Yaffa Publishing Group PTY LTD

Business & Finance
AdNews

AdNews April 2020

AdNews is Australia’s oldest and most reputable advertising, marketing and media industry publication. Published monthly except for January, AdNews covers each of the industry’s many diverse sectors including marketing and advertising, media, research, sales promotion, digital, direct marketing, design and creative through breaking industry news, case studies and in-depth special reports.

Country:
Australia
Language:
English
Publisher:
Yaffa Publishing Group PTY LTD
Frequency:
Bimonthly
Read More
BUY ISSUE
$4.94(Incl. tax)
SUBSCRIBE
$22(Incl. tax)
6 Issues

in this issue

2 min.
love in the time of total television

Data to the left of me, measurements to the right. The complex craft of judging the size of television audiences in Australia is reportedly getting simpler. The VOZ system, available from April, is billed as the start of a clearer picture of total audience for television, taking into account the varied platforms it can appear on. It’s all about getting a real view of how content is consumed over time and across devices. From this, we can more accurately plan campaigns and media owners can better spruik the value of their platforms. Early VOZ data shows that BVOD brings a significant reach gain across younger demographics OzTAM CEO Doug Peiffer: “VOZ data crystallises what we have long known intuitively was the case: reaching a target audience involves considering how all screens are used over…

3 min.
prnews

What were your initial thoughts on the PR brief at hand? It was like being back at AWARD School! It was a challenge to distil our thinking down to a single page. We had a lot of fun with it. Advertising and PR go hand in hand, but we found it interesting how [traditionally] PR supported an idea and stretched the conversation. Yet today we’re seeing ideas being led by PR and the conversation leading and launching more traditional executions. The partnership is still tight, but the balance has shifted. It’s a big shift in the way ideas are now formed. Post first brief chat, what went through your mind(s) and what were the next steps you took as a team? A whole lot of Whipple. And then research. We dug up AdNews covers…

1 min.
carsales’ pawfect cfo

Time at the company: 28 years (four human years). How would you describe what the company does? carsales.com Ltd (ASX: CAR) is the largest online automotive, motorcycle and marine classifieds business in Australia. What do you do day-to-day? When not fetching stress balls or getting a pugkin chai latte, I’m writing for the editorial and marketing teams or helping with car reviews. Define your job in one word: PAWfect. I got into editorial and marketing because: I’ve always been pawsonable and passionate about communication. My dad, Mike Sinclair, is the editor-in-chief at carsales and he has always encouraged my creative flair. Who is your right-hand person? Our chief marketing officer, Kellie Cordner, gives me lots of cuddles and is very pawsitive. Whose job have you set your sights on? I’ve gone from being the branch manager…

9 min.
the deceptive art of child’s play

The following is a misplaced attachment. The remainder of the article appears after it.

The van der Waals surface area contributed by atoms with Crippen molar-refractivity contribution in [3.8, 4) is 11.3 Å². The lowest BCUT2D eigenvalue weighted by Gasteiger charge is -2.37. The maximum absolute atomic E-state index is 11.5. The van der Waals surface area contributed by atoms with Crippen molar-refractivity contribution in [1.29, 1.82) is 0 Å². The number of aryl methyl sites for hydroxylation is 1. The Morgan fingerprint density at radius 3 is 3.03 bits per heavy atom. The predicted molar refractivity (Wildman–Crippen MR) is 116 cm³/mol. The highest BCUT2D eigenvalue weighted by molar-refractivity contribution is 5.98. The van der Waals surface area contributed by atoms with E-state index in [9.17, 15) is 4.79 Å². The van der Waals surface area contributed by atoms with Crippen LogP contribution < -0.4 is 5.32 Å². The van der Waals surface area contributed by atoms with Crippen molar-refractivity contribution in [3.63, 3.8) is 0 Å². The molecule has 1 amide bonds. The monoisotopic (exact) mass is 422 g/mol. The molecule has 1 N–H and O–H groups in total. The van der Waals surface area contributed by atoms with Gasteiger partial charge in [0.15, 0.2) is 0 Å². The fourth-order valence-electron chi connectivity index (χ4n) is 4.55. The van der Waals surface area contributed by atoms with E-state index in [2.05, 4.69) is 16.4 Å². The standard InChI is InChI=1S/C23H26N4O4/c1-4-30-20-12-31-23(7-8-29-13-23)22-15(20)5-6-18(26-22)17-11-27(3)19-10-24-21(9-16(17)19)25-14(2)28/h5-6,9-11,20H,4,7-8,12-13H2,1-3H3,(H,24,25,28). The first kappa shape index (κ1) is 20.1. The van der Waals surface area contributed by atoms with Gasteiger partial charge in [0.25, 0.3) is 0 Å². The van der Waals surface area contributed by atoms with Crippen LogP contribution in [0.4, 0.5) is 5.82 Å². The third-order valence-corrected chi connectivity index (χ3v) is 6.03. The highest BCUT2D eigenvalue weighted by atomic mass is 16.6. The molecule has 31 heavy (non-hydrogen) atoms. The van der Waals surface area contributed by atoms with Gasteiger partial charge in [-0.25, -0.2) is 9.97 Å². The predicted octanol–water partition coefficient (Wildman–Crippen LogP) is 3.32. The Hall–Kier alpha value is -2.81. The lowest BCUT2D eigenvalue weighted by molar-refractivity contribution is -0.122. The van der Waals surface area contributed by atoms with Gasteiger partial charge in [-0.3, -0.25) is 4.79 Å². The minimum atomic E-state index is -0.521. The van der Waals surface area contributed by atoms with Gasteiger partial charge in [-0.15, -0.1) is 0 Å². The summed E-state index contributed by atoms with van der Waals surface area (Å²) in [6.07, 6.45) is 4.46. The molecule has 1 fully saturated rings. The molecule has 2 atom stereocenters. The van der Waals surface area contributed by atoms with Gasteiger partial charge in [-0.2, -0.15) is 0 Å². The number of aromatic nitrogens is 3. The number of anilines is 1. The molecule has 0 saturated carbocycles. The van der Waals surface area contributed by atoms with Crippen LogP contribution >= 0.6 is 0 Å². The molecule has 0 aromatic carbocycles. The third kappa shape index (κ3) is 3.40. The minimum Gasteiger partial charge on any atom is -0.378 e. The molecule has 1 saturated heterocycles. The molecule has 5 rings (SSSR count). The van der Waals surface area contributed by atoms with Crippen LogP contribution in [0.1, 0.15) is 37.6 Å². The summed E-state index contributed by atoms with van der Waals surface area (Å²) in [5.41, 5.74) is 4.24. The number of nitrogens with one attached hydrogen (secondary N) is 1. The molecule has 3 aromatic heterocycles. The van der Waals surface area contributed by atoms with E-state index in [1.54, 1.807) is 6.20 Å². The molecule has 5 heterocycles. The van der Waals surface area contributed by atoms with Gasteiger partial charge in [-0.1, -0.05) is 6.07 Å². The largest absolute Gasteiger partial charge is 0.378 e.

Despite decades of brain-imaging studies, neuroscientists have been unable to define the circuitry involved in creative brilliance. To be fair, it often confounds the gifted themselves. Take the award-winning whiteGREY creative director, Ronojoy Ghosh, better know as Tin Tin Ghosh. Also a children’s book author and renowned illustrator, TinTin reveals, without apparent irony, that inspiration for his naïf works of art flows from listening to death metal music. “As a kid my favourite band was Iron Maiden,” recalls TinTin, 41. “And I still love listening to heavy death metal bands, like Obituary [hits include ‘Chopped in Half’ and ‘Ten Thousand Ways to Die’]. “It puts me in the zone for work. It’s a kind of music therapy, but the pictures I draw are completely different from what I’m listening to. I don’t know…

3 min.
what advertisers need to know in the age of advanced tv

The future heralds a golden age of crossscreen advertising. Advanced TV services are on the rise, shifting consumer viewing habits and ad spend. Streaming services like Apple TV+ and Disney+ have launched globally, and we’ve seen more local content in Australia from the likes of Foxtel’s Kayo Sports and Nine’s Stan. These new offerings have grabbed the attention of audiences who are willing to expand their subscriptions beyond those already established, like Netflix and Amazon Prime. With over 11 million Australian Netflix subscribers* and 31% growth of streaming video on demand (SVOD) services last year*, all signs point to continued momentum in the sector. This means consumers will only become more accustomed to ad-free content, presenting a real challenge for brands trying to reach viewers. Advertisers need to feel confident that ad spend is…

12 min.
stirring the television cauldron

Television, long a static piece of furniture, is off the couch and following the consumer, changing the whole game as consumption habits evolve and audiences migrate to mobile devices, watch streaming media using catchup apps and binge watching their weekends away. The changes bring opportunity, making addressable TV possible, delivering more targeted and personalised ads to specific groups in precise geographic areas. And the launch of a better audience measuring method, VOZ, and its window into BVOD (broadcast video-on-demand) promises to add a younger demographic, simplify what can be a complex exercise and present all screen consumption in one report. Last year was a tough one for television, and this year will likely be similar, with the added impact of the bushfires and the coronavirus on an already soft advertising market. But all agree…